Eating healthy is important for people of all ages. The foods we consume have a major impact (positive and negative) on our physical and mental well-being. A good diet and nutrition plan is especially important for young children and the elderly, as the former are still growing and developing, and the latter are naturally subject to weaker immune systems.
The Importance of Healthy Aging
Although there are millions of physically fit older folks, many of whom rival younger generations in terms of daily activity (the obesity rates in this country have skyrocketed in the last decade); many older people contract illnesses and diseases far easier. Our bodies naturally become weaker over time, which is why it is imperative for individuals aged 55 and older to evaluate their current nutrition requirements.
Of the many bodily changes that occur, the most important ones are a gradual slowing of a person’s metabolic rate (which makes it more difficult to lose and maintain healthy weight levels), less fluid production that hinders one’s absorption of vital minerals and nutrients (e.g. Vitamin B6, B12 and folic acid), and fluctuations in appetite for people who take daily medication.
We all may experience these nutritional restrictions at some point in our lifetime, so knowing how to effectively combat them is crucial. Fortunately, a few dietary recommendations will help you maintain peak health and stave off a wide array of conditions that can result from a compromised immune system, such as heart disease, diabetes and high blood pressure.
Top nutrition tips for the elderly
• Eat plenty of fruits, veggies and grains – These foods contain the greatest amount of vitamins and nutrients compared to any other group, so aim to incorporate at least two servings into every meal.
• Eat smaller portions more often – Since seniors are at a disadvantage with regard to nutrient absorption, splurging on calories lumped into three daily meals is not recommended. Instead, a healthier approach is to divide your daily food intake into 5 or 6 smaller meals, as this will counteract slow digestion problems that are common in the elderly. Nutrition is not just about what kind of food you eat, but how you eat it as well!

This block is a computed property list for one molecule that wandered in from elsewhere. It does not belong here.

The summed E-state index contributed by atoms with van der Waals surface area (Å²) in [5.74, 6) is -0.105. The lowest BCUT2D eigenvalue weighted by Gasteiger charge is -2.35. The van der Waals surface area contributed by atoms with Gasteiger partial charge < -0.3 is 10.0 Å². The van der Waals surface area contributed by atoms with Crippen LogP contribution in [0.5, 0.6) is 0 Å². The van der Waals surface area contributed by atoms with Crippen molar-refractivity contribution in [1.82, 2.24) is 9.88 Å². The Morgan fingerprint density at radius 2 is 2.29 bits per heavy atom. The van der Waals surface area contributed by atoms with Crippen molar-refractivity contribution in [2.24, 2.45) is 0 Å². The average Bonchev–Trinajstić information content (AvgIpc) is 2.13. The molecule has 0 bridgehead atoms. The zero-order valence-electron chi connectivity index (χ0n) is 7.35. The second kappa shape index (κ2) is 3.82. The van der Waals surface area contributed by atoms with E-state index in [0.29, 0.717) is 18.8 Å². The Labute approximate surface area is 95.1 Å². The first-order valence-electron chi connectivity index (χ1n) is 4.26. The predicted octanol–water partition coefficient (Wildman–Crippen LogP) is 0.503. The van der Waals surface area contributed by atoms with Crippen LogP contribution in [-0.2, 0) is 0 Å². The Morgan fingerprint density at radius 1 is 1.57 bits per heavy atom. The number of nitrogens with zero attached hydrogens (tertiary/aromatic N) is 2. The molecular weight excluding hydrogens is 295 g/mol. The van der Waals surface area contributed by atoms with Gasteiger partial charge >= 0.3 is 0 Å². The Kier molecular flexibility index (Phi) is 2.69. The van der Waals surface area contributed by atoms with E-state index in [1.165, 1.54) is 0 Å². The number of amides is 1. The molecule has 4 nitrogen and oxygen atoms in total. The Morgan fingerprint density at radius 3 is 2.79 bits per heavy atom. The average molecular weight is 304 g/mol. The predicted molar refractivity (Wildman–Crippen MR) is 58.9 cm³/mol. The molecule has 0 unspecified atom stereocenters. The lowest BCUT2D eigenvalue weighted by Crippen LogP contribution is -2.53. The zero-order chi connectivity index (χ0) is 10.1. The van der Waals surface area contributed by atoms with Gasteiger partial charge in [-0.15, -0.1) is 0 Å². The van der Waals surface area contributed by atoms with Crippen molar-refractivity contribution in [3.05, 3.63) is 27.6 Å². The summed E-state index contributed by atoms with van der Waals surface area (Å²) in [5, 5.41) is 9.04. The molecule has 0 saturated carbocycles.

• Consider the DASH diet (Dietary Approaches to Stop Hypertension)– This diet plan was specifically formulated for older individuals, particularly those who suffer from heart-related health afflictions. As such, it consists primarily of whole grains, meat, dairy, fruit and vegetables, albeit in custom proportions. The DASH diet is also helpful in reducing your sodium intake and increasing the amount of foods that can help lower blood pressure through crucial nutrients such as calcium, potassium, and magnesium.
• Drink adequate amounts of water – As humans, we are comprised of over 80% H20; it plays a vital role in every bodily process. As stated, given the issues older individuals face in terms of fluid absorption, greater fluid intake is a must. Avoid caffeinated beverages as much as possible, as caffeine is a natural diuretic, though it can aid in the removal of excess fluid retention.
• Last, but certainly not least, it is important to understand your proper caloric intake. Women need slightly fewer calories per day (1600 to 2000) than men (2000-2800), with the higher numbers applying to individuals that live very active lifestyles. Ultimately, the best elderly nutrition advice you can get is from your doctor.
– This article was provided by Griswold Home Care, a national home care service. Griswold offers home making services such as meal preparation, meal planning, and grocery shopping just to name a few. Contact Griswold Home Care today to explore the wide range of services.